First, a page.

Competition and Advertising in Specialized Markets: A Study of the U.S. Pharmaceutical Industry
AbstractThis paper analyzes advertising incentives and strategies in specialized markets, where consumers' decisions are dictated by experts. By analyzing the market stealing and market expanding aspects of advertising, this study shows that in a sub-game perfect equilibrium only some (and not all) firms may choose to advertise to consumers. From the welfare perspective, consumer advertising is socially optimal when advertising has only market expanding effects. Furthermore, a simple game-theoretic model shows that when only some firms advertise to consumers, the crucial determinant of advertising is the number of advertisers. In particular, with increased competition from rival advertisers, each firm's advertising decreases. Modeling specific features of the U.S. prescription drugs market the theoretical analysis suggests that the wide variation in direct-to-consumer-advertising (DTCA) by U.S. pharmaceutical companies both within and across drug classes is due to differences in disease-familiarity and heterogeneity in patients' types. Using annual, brand-level DTCA expenditure data for prescription drugs, empirical results give evidence of the negative impact of competition on advertising.
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Bibliographic InfoPaper provided by Boston College Department of Economics in its series Boston College Working Papers in Economics with number 624.
Length: 33 pages
Date of creation: 29 Sep 2005
Date of revision: 10 Nov 2005
Note: previously circulated as "Why Count Advertising Rivals? Competition and Consumer Advertising in Specialized Markets"
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Postal: Boston College, 140 Commonwealth Avenue, Chestnut Hill MA 02467 USA
Web page: http://fmwww.bc.edu/EC/
More information through EDIRC
Advertising; Competition; Pharmaceutical; Expert; Nash equilibrium;
Find related papers by JEL classification:
- L0 - Industrial Organization - - General
- M3 - Business Administration and Business Economics; Marketing; Accounting - - Marketing and Advertising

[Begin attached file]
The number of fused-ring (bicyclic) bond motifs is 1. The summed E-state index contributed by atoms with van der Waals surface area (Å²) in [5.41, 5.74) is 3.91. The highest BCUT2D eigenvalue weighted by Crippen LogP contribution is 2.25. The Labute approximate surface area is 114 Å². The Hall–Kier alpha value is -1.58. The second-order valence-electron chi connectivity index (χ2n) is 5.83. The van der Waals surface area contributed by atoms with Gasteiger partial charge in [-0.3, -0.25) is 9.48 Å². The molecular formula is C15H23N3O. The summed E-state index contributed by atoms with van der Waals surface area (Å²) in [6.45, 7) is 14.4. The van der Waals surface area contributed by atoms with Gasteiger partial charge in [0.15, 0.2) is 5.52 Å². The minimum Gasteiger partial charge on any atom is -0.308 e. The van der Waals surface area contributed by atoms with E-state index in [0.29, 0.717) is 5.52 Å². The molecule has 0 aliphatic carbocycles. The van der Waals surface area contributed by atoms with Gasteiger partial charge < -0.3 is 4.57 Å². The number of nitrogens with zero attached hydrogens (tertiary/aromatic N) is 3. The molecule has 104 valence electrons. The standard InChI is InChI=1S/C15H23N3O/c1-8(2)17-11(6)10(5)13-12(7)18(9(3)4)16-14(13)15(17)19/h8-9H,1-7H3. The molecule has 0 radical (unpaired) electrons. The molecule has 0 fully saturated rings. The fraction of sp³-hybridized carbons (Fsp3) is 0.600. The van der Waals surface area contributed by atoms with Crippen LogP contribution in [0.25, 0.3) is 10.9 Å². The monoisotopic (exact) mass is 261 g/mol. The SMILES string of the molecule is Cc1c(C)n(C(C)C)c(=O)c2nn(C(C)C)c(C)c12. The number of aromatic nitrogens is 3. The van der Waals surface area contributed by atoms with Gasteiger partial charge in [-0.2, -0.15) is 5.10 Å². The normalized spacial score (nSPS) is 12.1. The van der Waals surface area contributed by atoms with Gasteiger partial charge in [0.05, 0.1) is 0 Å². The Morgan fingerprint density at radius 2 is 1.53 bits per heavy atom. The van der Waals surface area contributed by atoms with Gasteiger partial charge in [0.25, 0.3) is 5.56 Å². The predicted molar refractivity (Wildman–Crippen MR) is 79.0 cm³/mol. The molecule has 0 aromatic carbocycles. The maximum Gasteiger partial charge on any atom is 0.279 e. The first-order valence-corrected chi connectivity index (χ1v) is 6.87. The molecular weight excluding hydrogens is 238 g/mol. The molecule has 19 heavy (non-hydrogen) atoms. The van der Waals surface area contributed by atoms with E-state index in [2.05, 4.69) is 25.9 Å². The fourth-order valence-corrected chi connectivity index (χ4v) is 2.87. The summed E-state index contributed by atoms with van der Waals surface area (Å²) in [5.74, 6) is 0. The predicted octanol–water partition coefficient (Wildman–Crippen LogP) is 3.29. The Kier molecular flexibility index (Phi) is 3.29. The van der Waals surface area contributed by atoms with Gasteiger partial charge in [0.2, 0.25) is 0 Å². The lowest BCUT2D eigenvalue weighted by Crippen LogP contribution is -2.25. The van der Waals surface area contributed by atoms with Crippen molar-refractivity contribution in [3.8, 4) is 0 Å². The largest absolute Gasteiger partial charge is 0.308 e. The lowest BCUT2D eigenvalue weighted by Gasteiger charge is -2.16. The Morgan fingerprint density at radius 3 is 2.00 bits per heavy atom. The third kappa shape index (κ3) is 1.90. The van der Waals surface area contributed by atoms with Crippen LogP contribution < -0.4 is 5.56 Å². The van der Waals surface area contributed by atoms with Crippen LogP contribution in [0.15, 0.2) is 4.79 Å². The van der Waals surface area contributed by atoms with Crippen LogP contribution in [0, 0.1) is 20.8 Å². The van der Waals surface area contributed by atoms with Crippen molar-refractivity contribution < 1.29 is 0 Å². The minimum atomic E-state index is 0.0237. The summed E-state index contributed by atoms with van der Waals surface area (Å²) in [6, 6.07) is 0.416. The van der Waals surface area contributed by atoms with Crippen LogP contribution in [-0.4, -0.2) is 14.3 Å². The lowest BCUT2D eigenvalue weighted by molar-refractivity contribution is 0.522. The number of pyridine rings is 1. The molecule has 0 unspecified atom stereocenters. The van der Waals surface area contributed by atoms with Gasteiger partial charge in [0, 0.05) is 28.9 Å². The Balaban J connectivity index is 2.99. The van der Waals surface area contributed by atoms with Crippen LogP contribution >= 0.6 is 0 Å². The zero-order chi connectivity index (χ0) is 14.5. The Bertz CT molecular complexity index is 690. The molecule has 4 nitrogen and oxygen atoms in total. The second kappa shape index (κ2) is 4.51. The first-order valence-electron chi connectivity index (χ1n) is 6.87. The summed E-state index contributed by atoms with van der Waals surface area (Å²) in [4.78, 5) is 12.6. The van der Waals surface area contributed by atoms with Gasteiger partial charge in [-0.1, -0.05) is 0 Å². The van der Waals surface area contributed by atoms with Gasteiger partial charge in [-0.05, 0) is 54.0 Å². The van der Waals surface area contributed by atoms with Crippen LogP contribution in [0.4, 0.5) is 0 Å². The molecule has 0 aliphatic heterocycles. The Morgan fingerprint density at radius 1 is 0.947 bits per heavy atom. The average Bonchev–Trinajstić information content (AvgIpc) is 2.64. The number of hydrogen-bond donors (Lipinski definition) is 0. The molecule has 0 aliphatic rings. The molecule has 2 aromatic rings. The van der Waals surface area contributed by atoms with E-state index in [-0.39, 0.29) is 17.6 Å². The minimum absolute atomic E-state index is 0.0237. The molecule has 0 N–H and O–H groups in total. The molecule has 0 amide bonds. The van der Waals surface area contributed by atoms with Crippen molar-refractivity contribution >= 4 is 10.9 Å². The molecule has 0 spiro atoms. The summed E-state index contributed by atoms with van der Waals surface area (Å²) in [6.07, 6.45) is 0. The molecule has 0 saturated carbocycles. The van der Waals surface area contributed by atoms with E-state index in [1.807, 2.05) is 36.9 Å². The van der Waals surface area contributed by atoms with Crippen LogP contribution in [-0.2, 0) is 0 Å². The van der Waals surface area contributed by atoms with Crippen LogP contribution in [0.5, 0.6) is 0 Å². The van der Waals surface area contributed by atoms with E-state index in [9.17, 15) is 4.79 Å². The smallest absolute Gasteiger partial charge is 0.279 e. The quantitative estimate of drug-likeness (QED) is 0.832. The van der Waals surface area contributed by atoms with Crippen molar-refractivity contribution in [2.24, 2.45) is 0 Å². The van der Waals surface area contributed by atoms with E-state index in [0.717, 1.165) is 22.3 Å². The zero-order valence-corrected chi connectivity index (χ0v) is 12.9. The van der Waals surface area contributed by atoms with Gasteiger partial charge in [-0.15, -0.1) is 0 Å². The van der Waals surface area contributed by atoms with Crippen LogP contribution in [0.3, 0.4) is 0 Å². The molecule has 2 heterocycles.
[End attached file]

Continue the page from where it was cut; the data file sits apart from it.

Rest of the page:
- I0 - Health, Education, and Welfare - - General
This paper has been announced in the following NEP Reports:
- NEP-ALL-2005-10-04 (All new papers)
- NEP-BEC-2005-10-04 (Business Economics)
- NEP-COM-2005-10-04 (Industrial Competition)
- NEP-MKT-2005-10-04 (Marketing)
Please report citation or reference errors to , or , if you are the registered author of the cited work, log in to your RePEc Author Service profile, click on "citations" and make appropriate adjustments.:
- John E. Calfee & Clifford Winston & Randolph Stempski, 2002.
"Direct-to-Consumer Advertising and the Demand for Cholesterol-Reducing Drugs,"
Journal of Law and Economics,
University of Chicago Press, vol. 45(S2), pages 673-690.
- Calfee, John E. & Stempski, Randolph & Winston, Clifford, 2003. "Direct-to-Consumer Advertising and the Demand for Cholesterol-Reducing Drugs," Working paper 425, Regulation2point0.
- Butters, Gerard R, 1977. "Equilibrium Distributions of Sales and Advertising Prices," Review of Economic Studies, Wiley Blackwell, vol. 44(3), pages 465-91, October.
- Luís M. B. Cabral, 2000. "Introduction to Industrial Organization," MIT Press Books, The MIT Press, edition 1, volume 1, number 0262032864, January.
- Becker, Gary S & Murphy, Kevin M, 1993. "A Simple Theory of Advertising as a Good or Bad," The Quarterly Journal of Economics, MIT Press, vol. 108(4), pages 941-64, November.
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